A year ago, the teenage defender was undergoing chemotherapy – now he’s set to make his first appearance at senior level, against Astana on Thursday
Last week, Max Taylor paid a visit to Christie hospital in Manchester.
He brought with him a Manchester United shirt for an 11-year-old boy called Kieran.
It was a small attempt to put a smile on the face of someone battling cancer, as Taylor has been there.
He knows what it’s like to just try to make one day better than the last.
It was at The Christie last November that the United defender began chemotherapy, having been diagnosed with testicular cancer that had then spread to his abdomen and lungs.
Taylor told BBC Sport earlier this week: “My first thought was: ‘Will I play football again?’ But then you get to the point when you’re by yourself, you can’t sleep and all you’re thinking is: ‘This could end my life.'”
Just over a year on, though, and Taylor is not only back playing football but on the verge of making his senior debut at just 19.
He had long been expected to break into the first team, having made his debut for the reserves against Manchester City during the 2016-17 season while still turning out for the Under-18s.
Described by then-academy coach Kieran McKenna as a “tough, aggressive defender who is good in the air”, Taylor signed his first professional United contract in January 2018.
However, just five months later, he found a lump which his doctor at first thought might just be a cyst.
After further scans, though, it was revealed that Taylor had testicular cancer.
“My mum broke down straight away,” he told BBC Sport. “I was so taken aback I didn’t cry. I got out of the clinic and thought: ‘Oh my God.'”
A nine-week spell of chemotherapy took its toll on Taylor, mentally and physically, but in February it was confirmed that the treatment had been successful.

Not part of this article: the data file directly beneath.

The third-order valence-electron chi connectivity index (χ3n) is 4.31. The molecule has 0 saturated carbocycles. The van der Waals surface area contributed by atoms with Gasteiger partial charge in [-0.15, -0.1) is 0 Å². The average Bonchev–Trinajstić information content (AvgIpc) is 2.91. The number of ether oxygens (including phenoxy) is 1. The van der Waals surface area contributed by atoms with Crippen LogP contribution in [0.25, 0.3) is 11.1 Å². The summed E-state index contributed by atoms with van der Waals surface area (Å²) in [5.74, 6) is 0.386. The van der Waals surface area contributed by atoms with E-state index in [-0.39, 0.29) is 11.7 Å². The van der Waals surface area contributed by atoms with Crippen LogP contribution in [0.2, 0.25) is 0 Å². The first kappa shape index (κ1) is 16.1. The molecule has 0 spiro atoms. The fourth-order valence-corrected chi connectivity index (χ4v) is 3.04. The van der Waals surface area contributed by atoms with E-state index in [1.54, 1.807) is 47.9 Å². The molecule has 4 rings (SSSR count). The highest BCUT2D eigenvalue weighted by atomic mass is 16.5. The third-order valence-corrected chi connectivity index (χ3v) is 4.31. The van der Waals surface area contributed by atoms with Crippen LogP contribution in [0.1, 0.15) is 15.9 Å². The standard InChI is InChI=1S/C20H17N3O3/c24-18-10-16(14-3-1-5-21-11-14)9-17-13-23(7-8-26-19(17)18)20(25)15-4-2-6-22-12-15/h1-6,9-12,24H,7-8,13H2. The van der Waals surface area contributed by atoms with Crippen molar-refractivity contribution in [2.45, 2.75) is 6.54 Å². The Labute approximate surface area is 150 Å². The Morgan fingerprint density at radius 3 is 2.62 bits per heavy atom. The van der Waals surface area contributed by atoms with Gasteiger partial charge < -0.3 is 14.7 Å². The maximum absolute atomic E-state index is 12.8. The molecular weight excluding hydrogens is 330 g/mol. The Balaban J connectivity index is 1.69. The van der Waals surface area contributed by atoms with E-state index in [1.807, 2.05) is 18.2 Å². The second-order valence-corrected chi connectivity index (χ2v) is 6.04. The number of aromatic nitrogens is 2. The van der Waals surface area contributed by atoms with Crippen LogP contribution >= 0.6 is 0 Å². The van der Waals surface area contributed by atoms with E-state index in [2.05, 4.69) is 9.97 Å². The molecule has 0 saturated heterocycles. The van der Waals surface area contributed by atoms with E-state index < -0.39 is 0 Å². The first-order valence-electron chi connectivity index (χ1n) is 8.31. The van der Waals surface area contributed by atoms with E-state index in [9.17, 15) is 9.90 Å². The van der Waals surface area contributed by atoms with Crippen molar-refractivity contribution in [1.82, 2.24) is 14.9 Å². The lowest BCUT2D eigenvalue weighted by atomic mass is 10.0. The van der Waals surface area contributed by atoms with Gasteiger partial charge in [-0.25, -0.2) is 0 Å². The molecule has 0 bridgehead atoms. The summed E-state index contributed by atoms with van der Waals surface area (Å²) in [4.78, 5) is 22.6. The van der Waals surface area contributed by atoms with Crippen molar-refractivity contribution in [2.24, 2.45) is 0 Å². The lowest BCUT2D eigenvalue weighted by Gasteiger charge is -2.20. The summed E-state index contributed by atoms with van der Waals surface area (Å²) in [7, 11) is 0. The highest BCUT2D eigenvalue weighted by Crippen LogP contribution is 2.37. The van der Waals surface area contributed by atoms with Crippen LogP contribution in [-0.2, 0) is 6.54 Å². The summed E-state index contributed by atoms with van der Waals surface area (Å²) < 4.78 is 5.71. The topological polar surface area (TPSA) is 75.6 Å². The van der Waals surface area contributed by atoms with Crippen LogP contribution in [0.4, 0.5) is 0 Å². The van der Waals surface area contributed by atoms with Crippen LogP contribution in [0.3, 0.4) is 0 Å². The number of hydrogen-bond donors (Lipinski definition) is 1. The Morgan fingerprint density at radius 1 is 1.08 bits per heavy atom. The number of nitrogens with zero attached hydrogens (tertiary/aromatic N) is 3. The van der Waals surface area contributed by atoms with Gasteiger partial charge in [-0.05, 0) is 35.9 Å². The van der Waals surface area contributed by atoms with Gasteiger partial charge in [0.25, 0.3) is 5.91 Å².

However, he still had to undergo an operation because of swollen lymph nodes.
“After the operation I spent five nights in hospital, with an epidural pump in my back and all these wires that were slowly taken out,” he explained. “I still felt ill. I was still bald.
“I would look in the mirror and think: ‘I do not look good’. It was a good three months before I started to feel right.”
His family and friends helped him through the dark days. Taylor also felt the full support of his club.
There were words of support from former United manager Jose Mourinho, while coaches McKenna and Michael Carrick came to see him the first time he returned to Carrington.
New boss Ole Gunnar Solskjaer then invited him to watch the first team train.
“It was a great way to come back, very uplifting. That was massive for me. I thought people might not remember.”
Nobody at United, though, had forgotten about Taylor, or indeed his talent.
Speaking to MUTV this week, Taylor said of his illness: “I don’t want it to define me.”
But it won’t.
What he has gone through has changed the way he looks at the world and the way others look at him, but he remains a young footballer of enormous potential, which is precisely why he is in the squad to face Astana. He has been called up on merit.
When Taylor got his first taste of playing at Old Trafford in the Under-23s win over Sunderland last Friday, Solskjaer was sitting in the stands. He left convinced that the youngster was ready for the senior squad.
“You can see when he’s out on the pitch there’s no fear anymore,” the Norwegian told reporters on Wednesday.
And why would there be? As Solskjaer said, Taylor has “gone through something that nobody should have to go through, but he’s come out the other side. He’s an inspiration for all the players.”
As the centre-half says himself, he now meets every challenge head on. His mantra is: “Just go for it. Don’t be scared.”
Taylor told PA Sport last week that, no matter the size of the obstacle: “It’s possible to get back to where you want to go.”
His mere inclusion in the squad to face Astana is evidence of that.